Wednesday, February 23, 2011

Hello Sisterhood!,

I trust all of you are doing fabulous!

I received the scarf last Friday and for reasons quite outside my control, am just now posting this blog. I apologize for the delay.

The scarf and I had a wonderful few days together. I was obliged to talk about Her (and, as a result, this sisterhood on campus) constantly and without hesitation. I received so many inquiries and compliments that I nearly considered wearing a post-it on my forehead so as to substitute for personal explanation. I imagine it would have read something like this: "I am a part of something bigger than myself! Feel free to ask me questions." I found, however that personal explanation was the only way to communicate my feelings.

To me, unity is an indelible aspect of womanhood. As women, we share struggles, pressures, and associate with one another through our natural existence. To be sure, this sense of unity is shared by all humankind but I particularly associate with the label "woman" on a daily basis for it has worked in shaping my perceptions and passionate outlook on life. Until I began explaining the Sisterhood to others, this passion was not quite so evident to me. However, after this experience I learned that unity means more than sharing what you have is, first and foremost, sharing in and feasting on, what is outside of you. There is a Chinese proverb that, summarized here, sheds light on the constant battle between what is inside us all and what lies outside. The proverb demonstrates that we should not go inside ourselves and hide away but by the same token we cannot seek only the external world. There is a sense of balance that must be struck intentionally in all our lives. For women, this balance is vitally important. We have endured a history of abuses and usurpations that have defined our social roles for centuries.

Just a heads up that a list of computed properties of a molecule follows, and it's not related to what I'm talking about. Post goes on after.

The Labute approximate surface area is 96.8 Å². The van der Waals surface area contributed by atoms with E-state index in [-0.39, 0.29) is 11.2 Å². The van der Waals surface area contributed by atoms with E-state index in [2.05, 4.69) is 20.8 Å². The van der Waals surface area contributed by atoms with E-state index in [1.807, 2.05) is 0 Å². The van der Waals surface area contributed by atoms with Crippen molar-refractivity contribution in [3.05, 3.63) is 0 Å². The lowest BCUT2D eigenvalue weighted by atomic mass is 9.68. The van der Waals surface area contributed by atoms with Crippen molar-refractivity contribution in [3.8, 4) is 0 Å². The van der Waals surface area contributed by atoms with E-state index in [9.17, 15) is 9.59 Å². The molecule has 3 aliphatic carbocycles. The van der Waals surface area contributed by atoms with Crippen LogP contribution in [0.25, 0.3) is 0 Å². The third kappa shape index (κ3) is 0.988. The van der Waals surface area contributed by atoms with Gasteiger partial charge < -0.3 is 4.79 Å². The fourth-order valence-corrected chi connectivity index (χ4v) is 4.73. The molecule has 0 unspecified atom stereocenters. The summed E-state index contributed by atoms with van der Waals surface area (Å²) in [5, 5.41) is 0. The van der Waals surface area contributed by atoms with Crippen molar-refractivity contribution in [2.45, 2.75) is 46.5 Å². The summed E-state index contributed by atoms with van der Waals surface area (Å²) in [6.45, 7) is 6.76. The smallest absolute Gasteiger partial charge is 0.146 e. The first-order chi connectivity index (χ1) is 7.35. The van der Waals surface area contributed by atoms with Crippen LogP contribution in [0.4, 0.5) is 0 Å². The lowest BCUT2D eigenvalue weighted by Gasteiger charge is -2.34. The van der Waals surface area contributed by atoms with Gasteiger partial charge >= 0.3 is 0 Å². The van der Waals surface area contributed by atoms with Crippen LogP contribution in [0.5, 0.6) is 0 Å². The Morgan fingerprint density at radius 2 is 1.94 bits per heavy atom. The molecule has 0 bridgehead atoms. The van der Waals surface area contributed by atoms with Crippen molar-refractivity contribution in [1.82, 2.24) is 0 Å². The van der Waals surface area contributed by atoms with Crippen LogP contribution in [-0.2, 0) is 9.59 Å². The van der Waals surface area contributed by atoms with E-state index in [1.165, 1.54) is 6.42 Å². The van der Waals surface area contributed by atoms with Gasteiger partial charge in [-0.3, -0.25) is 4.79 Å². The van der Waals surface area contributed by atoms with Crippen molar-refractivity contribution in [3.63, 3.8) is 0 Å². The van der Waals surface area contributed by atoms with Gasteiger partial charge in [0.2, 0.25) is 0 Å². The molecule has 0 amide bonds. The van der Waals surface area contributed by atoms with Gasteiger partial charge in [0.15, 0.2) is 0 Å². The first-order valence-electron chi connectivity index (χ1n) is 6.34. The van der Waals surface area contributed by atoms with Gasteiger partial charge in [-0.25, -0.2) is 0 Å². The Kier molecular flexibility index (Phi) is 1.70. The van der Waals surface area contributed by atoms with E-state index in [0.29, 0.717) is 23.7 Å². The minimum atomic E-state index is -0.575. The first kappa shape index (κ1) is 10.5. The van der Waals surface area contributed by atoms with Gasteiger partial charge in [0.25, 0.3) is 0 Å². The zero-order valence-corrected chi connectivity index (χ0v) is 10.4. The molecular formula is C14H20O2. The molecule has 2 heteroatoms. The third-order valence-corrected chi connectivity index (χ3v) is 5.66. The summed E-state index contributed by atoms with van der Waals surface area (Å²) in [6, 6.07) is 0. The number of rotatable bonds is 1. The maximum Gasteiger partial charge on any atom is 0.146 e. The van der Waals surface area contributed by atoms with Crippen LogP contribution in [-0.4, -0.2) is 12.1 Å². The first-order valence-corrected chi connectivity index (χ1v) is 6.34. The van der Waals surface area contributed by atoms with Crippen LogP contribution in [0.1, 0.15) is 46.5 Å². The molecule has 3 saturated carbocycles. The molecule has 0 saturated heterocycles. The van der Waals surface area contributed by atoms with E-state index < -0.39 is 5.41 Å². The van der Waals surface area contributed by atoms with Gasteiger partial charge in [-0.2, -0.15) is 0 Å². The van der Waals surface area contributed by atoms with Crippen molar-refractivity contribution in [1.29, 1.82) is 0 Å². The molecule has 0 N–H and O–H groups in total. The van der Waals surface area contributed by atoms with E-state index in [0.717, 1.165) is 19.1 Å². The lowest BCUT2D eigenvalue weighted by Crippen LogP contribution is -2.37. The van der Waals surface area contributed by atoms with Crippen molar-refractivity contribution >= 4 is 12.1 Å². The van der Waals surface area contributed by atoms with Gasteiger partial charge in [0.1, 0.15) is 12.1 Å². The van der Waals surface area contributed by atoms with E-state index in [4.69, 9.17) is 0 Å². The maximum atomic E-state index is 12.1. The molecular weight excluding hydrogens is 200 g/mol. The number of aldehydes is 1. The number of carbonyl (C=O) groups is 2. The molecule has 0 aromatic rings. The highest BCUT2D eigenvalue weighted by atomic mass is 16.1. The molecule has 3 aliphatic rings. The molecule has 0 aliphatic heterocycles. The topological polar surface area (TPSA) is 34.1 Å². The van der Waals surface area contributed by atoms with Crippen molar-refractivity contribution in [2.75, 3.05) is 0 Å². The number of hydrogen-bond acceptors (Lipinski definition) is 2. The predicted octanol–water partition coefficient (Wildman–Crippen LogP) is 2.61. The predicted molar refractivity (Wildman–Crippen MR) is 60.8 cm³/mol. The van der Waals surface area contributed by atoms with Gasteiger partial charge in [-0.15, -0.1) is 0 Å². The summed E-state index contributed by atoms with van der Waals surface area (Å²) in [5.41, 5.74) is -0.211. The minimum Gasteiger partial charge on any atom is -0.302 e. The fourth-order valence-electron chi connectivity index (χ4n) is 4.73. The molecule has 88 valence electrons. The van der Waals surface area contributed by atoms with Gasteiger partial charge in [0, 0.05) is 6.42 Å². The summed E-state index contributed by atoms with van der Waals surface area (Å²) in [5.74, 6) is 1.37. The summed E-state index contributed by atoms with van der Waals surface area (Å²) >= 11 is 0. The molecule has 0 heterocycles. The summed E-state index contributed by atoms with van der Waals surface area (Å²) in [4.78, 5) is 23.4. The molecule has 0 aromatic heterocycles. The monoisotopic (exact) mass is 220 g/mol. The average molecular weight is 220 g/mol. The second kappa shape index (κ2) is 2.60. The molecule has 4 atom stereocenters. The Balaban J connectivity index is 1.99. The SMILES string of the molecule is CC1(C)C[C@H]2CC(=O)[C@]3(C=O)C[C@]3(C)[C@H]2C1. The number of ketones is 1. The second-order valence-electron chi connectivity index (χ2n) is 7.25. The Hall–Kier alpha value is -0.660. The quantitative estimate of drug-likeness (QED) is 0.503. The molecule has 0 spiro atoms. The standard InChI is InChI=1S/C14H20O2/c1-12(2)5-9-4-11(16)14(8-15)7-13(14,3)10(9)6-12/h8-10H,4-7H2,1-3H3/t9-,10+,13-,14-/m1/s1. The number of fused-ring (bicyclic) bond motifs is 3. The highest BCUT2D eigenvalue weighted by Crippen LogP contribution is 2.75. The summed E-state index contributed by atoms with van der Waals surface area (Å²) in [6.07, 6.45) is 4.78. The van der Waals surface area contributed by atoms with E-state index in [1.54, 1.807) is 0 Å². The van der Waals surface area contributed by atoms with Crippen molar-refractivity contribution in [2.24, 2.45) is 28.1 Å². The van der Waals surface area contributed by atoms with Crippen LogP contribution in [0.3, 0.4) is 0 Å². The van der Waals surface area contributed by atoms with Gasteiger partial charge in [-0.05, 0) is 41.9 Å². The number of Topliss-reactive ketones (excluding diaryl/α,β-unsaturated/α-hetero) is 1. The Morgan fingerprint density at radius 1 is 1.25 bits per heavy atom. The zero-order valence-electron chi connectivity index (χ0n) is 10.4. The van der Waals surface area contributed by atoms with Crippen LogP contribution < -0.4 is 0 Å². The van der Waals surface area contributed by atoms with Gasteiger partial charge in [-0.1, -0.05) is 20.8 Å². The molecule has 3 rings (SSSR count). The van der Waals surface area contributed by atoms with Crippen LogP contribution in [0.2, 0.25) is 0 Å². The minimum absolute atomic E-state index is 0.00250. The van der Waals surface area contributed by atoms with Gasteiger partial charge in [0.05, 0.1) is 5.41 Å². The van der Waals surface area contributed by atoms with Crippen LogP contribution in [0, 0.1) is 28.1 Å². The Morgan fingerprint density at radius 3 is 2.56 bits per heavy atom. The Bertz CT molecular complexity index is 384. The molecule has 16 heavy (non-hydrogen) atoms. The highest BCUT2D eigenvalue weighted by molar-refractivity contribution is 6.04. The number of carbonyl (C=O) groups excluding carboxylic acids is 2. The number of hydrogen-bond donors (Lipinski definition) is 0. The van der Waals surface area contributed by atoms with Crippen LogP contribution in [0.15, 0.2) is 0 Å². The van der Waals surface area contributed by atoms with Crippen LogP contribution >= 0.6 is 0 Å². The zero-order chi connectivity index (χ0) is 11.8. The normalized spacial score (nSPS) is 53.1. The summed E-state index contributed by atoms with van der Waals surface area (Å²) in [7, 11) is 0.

So my advice to you all is to create that balance in your own life! Share in the beauty of others and hold true to your womanhood for it is a very worthy association.

In Sisterhood,

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